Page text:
You want to make a good first impression so here are a few tips to achieve exactly that.  REMEMBER:  this first meeting is a ‘meet & greet’.  You may not get the job as they could be meeting with a number of doulas.

Rapport is everything.

Listening is everything.

Time is important for many busy working pregnant couples.  Try and stick with a 60 min. limit.

  1. Do not take a notepad/pen in to this meeting. If you are truly listening, you will remember everything.  Of course, it helps to write it all down, so keep a notepad in the car, drive around the corner after the meeting and write.  Not just the practical points but write about how you felt, how you think both Mum and Dad were interacting, responding and feeling.  These notes can be invaluable later in the pregnancy.  It also ensures you don’t get clients mixed up!
  2. Make sure you look presentable. Now this might seem obvious and I’m certainly not telling you to arrive in a business suit and stilettoes!  Nor should you arrive in bare feet or thongs.  Surprisingly colour can have an impact on a pregnant woman.  No loud colours, no boring colours.  This is also important for labour.  It is my experience that neutral, muted, block colours (no patterns) is best for labour/birth.  You want to blend into the background.
  3. Always make sure Dad/partner is going to be present at this meeting. Sometimes you need to be very flexible about when this meeting happens, to fit in with their work schedules etc.
  4. Hopefully you have introduced yourself on the phone/email or they have read about you on your website (if you have one) or social media. So keep YOUR introduction very simple, the focus must be on the couple.
  5. DO NOT GIVE DETAILS ABOUT YOUR OWN BIRTHING EXPERIENCES (if you have any). A woman sees the doula as ‘the expert’, so if you are relaying any personal negativity around birth, it is unlikely you will get the job.  Or if you are telling them about the perfect beautiful waterbirth you had at home, it is also unlikely you will get the job.  It is very personal, private and has nothing whatsoever to do with your support of them.  If you do have children then simply say -e.g.  I have 2 beautiful son’s and I love being a Mum.  And move the conversation on – to focus on them.

NOTE:  if you have experienced a traumatic birth then I strongly suggest you book in with me for a healing – no matter what age your children. You may think it is in the past but it is firmly imprinted in your subconscious mind and inevitably impacts your doula work.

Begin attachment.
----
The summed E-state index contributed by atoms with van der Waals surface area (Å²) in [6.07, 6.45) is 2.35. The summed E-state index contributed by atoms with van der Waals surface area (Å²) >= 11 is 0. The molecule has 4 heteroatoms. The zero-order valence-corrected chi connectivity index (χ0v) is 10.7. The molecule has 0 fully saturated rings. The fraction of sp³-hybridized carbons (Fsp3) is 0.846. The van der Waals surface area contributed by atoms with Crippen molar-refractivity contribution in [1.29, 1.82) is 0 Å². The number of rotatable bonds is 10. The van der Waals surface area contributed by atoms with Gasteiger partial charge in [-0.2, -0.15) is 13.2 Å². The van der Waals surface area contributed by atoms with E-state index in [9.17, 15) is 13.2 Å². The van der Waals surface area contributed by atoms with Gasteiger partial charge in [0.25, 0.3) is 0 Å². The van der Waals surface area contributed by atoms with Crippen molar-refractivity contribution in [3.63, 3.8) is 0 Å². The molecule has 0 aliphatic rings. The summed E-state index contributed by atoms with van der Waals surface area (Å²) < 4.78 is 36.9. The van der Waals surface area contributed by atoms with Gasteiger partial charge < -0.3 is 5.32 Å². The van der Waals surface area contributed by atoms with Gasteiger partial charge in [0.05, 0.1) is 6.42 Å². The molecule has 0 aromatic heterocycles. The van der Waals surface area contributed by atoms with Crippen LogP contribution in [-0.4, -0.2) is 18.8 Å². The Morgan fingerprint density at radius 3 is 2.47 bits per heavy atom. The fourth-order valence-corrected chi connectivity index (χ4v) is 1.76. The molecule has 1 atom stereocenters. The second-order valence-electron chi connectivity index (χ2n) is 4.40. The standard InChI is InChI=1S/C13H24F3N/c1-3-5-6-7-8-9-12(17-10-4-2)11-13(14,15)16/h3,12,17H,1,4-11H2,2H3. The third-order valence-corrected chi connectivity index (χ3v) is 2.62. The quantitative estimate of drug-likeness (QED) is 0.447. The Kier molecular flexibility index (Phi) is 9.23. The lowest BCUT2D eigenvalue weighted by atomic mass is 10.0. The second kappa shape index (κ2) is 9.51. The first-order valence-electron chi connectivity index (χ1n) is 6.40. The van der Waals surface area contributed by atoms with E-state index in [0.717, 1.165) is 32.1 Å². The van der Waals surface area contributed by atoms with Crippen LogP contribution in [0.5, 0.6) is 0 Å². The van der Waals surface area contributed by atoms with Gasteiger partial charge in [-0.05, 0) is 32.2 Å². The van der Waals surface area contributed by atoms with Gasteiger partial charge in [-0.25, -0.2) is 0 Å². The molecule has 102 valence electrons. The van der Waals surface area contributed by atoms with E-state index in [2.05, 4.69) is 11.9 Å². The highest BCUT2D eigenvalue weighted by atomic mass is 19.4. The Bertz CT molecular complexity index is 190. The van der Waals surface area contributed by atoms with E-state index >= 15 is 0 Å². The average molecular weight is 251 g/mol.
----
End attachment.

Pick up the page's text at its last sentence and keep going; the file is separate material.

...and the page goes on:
1. There is no need to go into great detail about what a doula does. Most women who have organised a first meeting already have a lot of information about doulas.
  2. Learn to ask open-ended questions so you gain a really good understanding of what they know, where that info has come from, their expectations of doulas, pregnancy, labour, birth, parenting. One of the best questions I find is: ‘what do you imagine labour and birth will be like’?  then sit back and listen. You will be amazed at some of the responses!
  3. Think about what is essential information in this first meeting. You can become easily stuck with questions like ‘birth plans’ – a simple response is ‘if we work together then that is certainly something I can help you with, especially the wording of, so staff will respect your wishes.  We can do that in future pregnancy meetings.’
  4. Developing good rapport with Dad is essential at this meeting. You will meet men who believe they know everything and can easily ‘manage’ or be the CEO of this labour/birth and others who are secretly quite horrified they are expected to be present – at all!  When you are finding out about her job, ask Dad about his.  Show interest.
  5. Ask the couple have they had a discussion about his role. Specifically ask Dad ‘what does he imagine labour/birth will be like’? Many women are very surprised by these answers.  Women often just assume men know!
  6. Sell your service to Dad. Discuss the benefits of tag teaming parking at the hospital on arrival, food breaks, coffee breaks, sleep breaks. It is important for support people to look after themselves (as best you can) so that she always has support that is fresh, alert and present.
  7. This first meeting is a freebie so make sure you respect your time. Be conscious of the time and don’t get stuck on lots of detail.
  8. JUST BE YOU – enjoy the meeting, have a sense of humour (where appropriate) and tell them you look forward to hearing from them (ideally within 7 days) and hopefully working with them.
  9. Make sure you leave them with your contact details. Ideally a business card.